I’m increasingly encountering reference to the Social Model of Disability, in autism rhetoric. It is most strongly associated with the Neurodiversity movement, and related groups (like ASAN). Without fail, every time I have seen the Social Model of Disability being used to discuss autism, I have seen quick and concerned responses from others who are outraged that something as serious and real (as opposed to mild or entirely socially constructed) as autism, could be referenced and re-framed in this way.
In this post I am going to try to make sense of those concerns, where they come from, and whether they are well-placed. First some introductory points about the Model itself.
The Social Model of Disability can be seen as a response to the more individualised and “normative” Medical Model of Disability. The Social Model shifts the focus from reshaping the impaired individual, to reshaping society (in terms of things like society’s response, attitudes and accommodation of those impaired persons). It defines disability in reference to how much society is accommodating the affected individuals, rather than as something defined by the condition the person has.
It does not necessarily come hand-in-hand with a complete reframing of the impairment carried by the individual, by which I mean, you can still identify an objective and serious impairment held by the individual, yet use a Social Model approach to what to do about it and how to talk about it. It may do though; various movements will and do deny existing definitions – and even existence – of the impairments that lead to disability, completely denying current terms and groupings and diagnostic criteria used to identify the conditions affecting people in the first place. This line of thinking will also challenge uses of the terms like “impairment” at all, choosing instead to completely redefine the condition as one only created by societal attitudes towards these people as “other” and unwanted.
Similarly, the Social Model of Disability doesn’t necessarily come hand-in-hand with saying the only correct response to a challenged person is to alter society and everyone else rather than the individual themself (for example, they may say society must be more accommodating but also there must be medical and therapy interventions for the best of the affected individual). Again though, some do take that more extreme approach, saying that the affected individual should not have to change or be forced to change at all; that it is only society (everyone else) who must be expected to change, in attitudes and accommodation towards those seemingly affected by a disability.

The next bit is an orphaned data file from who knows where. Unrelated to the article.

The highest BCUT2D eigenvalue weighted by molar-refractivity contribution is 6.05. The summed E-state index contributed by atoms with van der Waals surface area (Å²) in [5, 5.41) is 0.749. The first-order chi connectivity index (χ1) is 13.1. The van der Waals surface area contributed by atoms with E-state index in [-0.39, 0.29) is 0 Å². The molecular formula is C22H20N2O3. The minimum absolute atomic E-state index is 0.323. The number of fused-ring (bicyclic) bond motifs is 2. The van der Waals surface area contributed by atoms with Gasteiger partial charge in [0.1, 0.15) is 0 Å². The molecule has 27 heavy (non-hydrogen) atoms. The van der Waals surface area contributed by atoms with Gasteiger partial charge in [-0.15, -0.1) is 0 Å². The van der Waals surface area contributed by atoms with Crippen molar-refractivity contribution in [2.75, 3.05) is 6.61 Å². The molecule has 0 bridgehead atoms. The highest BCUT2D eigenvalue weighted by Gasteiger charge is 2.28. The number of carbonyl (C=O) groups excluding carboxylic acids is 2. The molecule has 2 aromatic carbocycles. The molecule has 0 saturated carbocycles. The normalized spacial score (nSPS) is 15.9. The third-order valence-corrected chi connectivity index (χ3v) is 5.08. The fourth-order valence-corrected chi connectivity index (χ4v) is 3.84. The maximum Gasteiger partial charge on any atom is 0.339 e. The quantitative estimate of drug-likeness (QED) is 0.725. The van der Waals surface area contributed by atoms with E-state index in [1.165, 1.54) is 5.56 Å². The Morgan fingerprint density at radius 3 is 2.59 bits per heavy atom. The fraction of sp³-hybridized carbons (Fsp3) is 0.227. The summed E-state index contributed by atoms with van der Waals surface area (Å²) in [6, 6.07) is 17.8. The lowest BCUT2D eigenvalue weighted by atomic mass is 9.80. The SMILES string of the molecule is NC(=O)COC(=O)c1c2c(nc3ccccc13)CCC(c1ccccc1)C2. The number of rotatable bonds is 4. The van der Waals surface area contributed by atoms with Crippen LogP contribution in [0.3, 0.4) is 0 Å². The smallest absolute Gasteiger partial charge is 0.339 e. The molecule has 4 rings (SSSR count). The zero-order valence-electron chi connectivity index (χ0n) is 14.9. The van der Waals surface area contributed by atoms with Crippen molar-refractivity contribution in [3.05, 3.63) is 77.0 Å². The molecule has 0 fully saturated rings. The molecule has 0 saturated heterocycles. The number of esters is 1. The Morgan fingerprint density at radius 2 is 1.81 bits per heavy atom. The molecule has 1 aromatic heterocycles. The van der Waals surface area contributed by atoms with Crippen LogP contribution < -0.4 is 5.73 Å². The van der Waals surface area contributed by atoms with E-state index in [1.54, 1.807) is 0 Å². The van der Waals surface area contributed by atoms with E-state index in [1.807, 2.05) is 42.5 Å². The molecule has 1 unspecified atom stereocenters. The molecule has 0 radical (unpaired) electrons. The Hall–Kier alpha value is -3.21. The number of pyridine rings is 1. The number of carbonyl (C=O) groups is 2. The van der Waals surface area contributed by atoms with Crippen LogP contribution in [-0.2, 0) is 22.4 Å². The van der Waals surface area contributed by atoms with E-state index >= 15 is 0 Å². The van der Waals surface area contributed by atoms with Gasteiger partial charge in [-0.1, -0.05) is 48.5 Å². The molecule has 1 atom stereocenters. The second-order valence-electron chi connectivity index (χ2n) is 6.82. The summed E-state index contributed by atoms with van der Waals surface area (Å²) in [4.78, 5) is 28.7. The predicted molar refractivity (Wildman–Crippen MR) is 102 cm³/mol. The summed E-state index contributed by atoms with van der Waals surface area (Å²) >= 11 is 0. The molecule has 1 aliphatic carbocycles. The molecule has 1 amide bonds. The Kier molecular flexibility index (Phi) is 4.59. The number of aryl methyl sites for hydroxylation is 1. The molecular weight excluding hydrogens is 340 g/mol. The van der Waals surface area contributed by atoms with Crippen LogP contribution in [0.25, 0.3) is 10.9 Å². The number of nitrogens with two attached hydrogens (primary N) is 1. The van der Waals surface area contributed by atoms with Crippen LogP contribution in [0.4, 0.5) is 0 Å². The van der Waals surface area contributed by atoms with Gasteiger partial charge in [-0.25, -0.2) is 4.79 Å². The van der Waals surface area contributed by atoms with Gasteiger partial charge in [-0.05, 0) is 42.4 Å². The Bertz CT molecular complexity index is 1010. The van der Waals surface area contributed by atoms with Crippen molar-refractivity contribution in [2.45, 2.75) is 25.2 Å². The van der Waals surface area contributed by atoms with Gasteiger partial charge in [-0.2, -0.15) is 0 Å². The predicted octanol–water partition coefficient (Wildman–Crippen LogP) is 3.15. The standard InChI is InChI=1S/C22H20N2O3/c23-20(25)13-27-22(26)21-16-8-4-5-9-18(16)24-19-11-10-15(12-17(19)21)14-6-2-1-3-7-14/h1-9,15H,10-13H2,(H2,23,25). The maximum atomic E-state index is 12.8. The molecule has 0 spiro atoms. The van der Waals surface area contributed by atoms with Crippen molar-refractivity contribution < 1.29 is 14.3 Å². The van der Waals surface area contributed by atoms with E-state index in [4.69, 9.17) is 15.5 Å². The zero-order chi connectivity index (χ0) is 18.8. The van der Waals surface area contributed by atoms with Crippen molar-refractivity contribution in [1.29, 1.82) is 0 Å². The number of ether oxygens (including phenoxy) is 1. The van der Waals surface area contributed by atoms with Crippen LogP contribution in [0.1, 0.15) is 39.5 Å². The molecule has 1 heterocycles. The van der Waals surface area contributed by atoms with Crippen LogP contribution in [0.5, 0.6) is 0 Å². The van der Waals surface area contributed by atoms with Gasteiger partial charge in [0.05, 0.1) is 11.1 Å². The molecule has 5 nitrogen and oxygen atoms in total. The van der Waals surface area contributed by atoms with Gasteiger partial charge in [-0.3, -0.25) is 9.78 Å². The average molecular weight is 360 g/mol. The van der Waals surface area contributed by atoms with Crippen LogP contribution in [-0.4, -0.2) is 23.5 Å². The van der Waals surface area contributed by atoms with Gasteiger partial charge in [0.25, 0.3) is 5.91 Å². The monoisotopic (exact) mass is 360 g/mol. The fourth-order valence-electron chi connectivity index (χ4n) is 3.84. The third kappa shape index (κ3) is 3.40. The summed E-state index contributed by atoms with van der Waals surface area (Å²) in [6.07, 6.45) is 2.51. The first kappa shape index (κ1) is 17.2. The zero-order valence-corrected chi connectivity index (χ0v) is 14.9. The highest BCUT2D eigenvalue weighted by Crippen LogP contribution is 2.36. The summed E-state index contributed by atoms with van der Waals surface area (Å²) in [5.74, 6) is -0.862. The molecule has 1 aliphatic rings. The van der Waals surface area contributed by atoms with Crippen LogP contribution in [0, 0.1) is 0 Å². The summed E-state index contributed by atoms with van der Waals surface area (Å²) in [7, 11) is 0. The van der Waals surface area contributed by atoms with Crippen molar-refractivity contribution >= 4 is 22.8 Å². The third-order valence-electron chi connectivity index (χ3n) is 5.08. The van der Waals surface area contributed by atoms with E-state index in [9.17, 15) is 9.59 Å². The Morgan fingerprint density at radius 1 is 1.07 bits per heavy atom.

Basically, the Social Model of Disability then can be seen either as a guiding consideration that enhances our appreciation of the role society plays in the definition and actuality of disability, or it can be taken as a more extreme version that attacks the very definition of impairments (per se) and completely counters existing expectations that afflicted individuals do something to better fit into the world they exist in.
In that first guise – as an enhanced consideration of the role society plays in making disability worse – there will not be much controversy, since it would be fair to say that most people understand that accommodation and better attitudes towards conditions like autism, can and do make a very real impact on how debilitating something like autism can be. But in this softer guise of the model, it doesn’t tell us much we didn’t already know, and isn’t really a “game-changer.” It is the more extreme version and uses of the model that raise hackles (and I will soon get to why that may be, particularly for autism). I think it is important though to recognise that not everyone who refers to the Social Model of Disability is conforming to this more extreme version, and are often using it to rather suggest a gentle paradigm shift along-side continuing medical definitions and interventions at the individual level.